My circus family. I missed them so much, and I mourned them. And by heaven and earth, I was going to get them back. On my blog. Rep: lesbian mc, wlw li, bi mc, nonbinary li, bi side characters, side polyamory Galley provided by publisher Sometimes you open a book, and you only need a couple of pages to realise it’s not going to be for you. in this case, it was the third chapter that did it for me. Because this book alternates POV by alternative between poetry and prose. And it does not do it My circus family. I missed them so much, and I mourned them. And by heaven and earth, I was going to get them back. On my blog. Rep: lesbian mc, wlw li, bi mc, nonbinary li, bi side characters, side polyamory Galley provided by publisher Sometimes you open a book, and you only need a couple of pages to realise it’s not going to be for you. in this case, it was the third chapter that did it for me. Because this book alternates POV by alternative between poetry and prose. And it does not do it well. The Circus Rose is a retelling of Snow White & Rose Red, a fairytale I am happy to admit I have not a clue of what it’s about. In this world, Snow White and Rose Red are twins, Ivory and Rosie. They work in a circus, run by their mother. Ivory helps backstage, while Rosie has an act as an acrobat, with Bear, who is, as the name suggests, a bear. Ivory and Rosie have different fathers, both of whom wanted to marry their mother, and both of whom were refused by her. But now the circus is back in their town and Ivory and Rosie must contend with their reappearance, as well as the disruption caused by a fundamentalist church. First, the major issue I found with this book. The poetry/prose dichotomy just doesn’t work for me here. I know good books where the whole thing is told in poetry and it’s done well, but it isn’t here. The poetry is bland and feels more like sentences sliced up oddly rather than being actually poetic. Like, I would argue learn how to write poetry for poetry’s sake before trying to tell a story through it because it’s hard. So it’s understandable, in a way, that it went wrong here. Also, slightly annoyingly, it means that Rosie isn’t nearly so central as Ivory in the narrative, and I kind of wanted them to be more balanced in that respect (especially with the whole storyline surrounding Bear). I think this also possibly contributed to the book feeling slow-paced. Because not much was happening in the poetry chapters (bar occasionally repeated exactly what was said in the prose chapters, which slowed the story in itself) and the first half of the book seemed to be dedicated to setting up for the second half. Like, the plot didn’t kick in until halfway, and they didn’t start to do anything about it until three quarters in. But what makes it most disappointing is that the last quarter was good. I enjoyed it, but if it was supposed to be at all like a mystery, I’m not buying it because they seemed to know exactly who was behind the disappearances with hardly a thought. Finally, a little point on the worldbuilding. This isn’t a sequel to anything, as far as I can tell, but it’s set in the same world as another series by the author, and I found that sometimes impacted on the worldbuilding. Like there would be points where I felt the lack of having read those books to understand what was going on. Not often, mind, but enough. So, in the end, what I’m left with is yet another book that I was disappointed by. It was okay, but it was never really more than that.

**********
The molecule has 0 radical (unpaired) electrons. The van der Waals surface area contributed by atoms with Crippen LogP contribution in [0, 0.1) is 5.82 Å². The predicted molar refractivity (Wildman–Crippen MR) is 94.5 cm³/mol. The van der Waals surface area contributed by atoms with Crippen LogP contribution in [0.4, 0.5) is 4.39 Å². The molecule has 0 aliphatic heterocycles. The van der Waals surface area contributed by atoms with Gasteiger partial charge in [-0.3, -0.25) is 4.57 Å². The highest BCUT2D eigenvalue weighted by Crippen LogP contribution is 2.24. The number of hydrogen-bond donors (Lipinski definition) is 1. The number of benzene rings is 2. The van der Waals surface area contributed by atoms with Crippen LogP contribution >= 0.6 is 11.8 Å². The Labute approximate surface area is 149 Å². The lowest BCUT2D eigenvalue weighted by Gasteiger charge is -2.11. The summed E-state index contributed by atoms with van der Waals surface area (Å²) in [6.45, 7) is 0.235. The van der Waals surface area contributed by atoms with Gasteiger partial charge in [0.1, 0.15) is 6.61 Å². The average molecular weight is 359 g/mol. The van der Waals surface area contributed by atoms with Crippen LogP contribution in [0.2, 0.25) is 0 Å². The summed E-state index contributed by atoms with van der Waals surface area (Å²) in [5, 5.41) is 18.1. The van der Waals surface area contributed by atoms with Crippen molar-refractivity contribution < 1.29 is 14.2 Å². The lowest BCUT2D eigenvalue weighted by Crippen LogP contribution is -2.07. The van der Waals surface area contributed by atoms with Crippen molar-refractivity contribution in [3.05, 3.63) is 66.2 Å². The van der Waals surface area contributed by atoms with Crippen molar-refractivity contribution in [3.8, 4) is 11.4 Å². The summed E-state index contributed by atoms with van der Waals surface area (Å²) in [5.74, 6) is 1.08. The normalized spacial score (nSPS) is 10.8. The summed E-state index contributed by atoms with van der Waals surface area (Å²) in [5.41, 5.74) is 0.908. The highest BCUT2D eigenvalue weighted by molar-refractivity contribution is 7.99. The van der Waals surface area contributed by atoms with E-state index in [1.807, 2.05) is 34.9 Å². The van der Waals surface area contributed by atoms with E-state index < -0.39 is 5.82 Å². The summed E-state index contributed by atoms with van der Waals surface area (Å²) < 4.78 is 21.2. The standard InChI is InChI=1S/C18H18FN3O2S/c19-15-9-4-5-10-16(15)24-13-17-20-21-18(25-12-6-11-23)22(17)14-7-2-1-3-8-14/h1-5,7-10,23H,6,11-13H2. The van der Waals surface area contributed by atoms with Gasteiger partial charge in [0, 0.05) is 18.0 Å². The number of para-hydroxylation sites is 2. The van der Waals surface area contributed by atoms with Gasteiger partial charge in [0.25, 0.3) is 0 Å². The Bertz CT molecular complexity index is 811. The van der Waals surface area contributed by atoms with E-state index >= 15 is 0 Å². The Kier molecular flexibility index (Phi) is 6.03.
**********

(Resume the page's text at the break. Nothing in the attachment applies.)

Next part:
7. 4 out of 5

    Meghan

    This book was received as an ARC from Houghton Mifflin Harcourt Children's Book Group - Clarion Books in exchange for an honest review. Opinions and thoughts expressed in this review are completely my own. The Circus Rose was breathtakingly brilliant. A mix of Water For Elephants and The Prestige except for the fact that it involves a tightrope act instead of a grand finale involving an elephant. A tightrope act that cost her everything calling it a disaster. With politics taking over the major d This book was received as an ARC from Houghton Mifflin Harcourt Children's Book Group - Clarion Books in exchange for an honest review. Opinions and thoughts expressed in this review are completely my own. The Circus Rose was breathtakingly brilliant. A mix of Water For Elephants and The Prestige except for the fact that it involves a tightrope act instead of a grand finale involving an elephant. A tightrope act that cost her everything calling it a disaster. With politics taking over the major decisions and costing everyone everything, a rampage of social in justice comes into play that could play a major role in saving the circus and doing what's right in the world with the help of Ivory, her magician, and even A BEAR! I could not get enough of this book and I know it will circulate very well with our YA collection and our YA community. Our teen book club will sure love this book too. We will consider adding this title to our YA collection at our library. That is why we give this book 5 stars.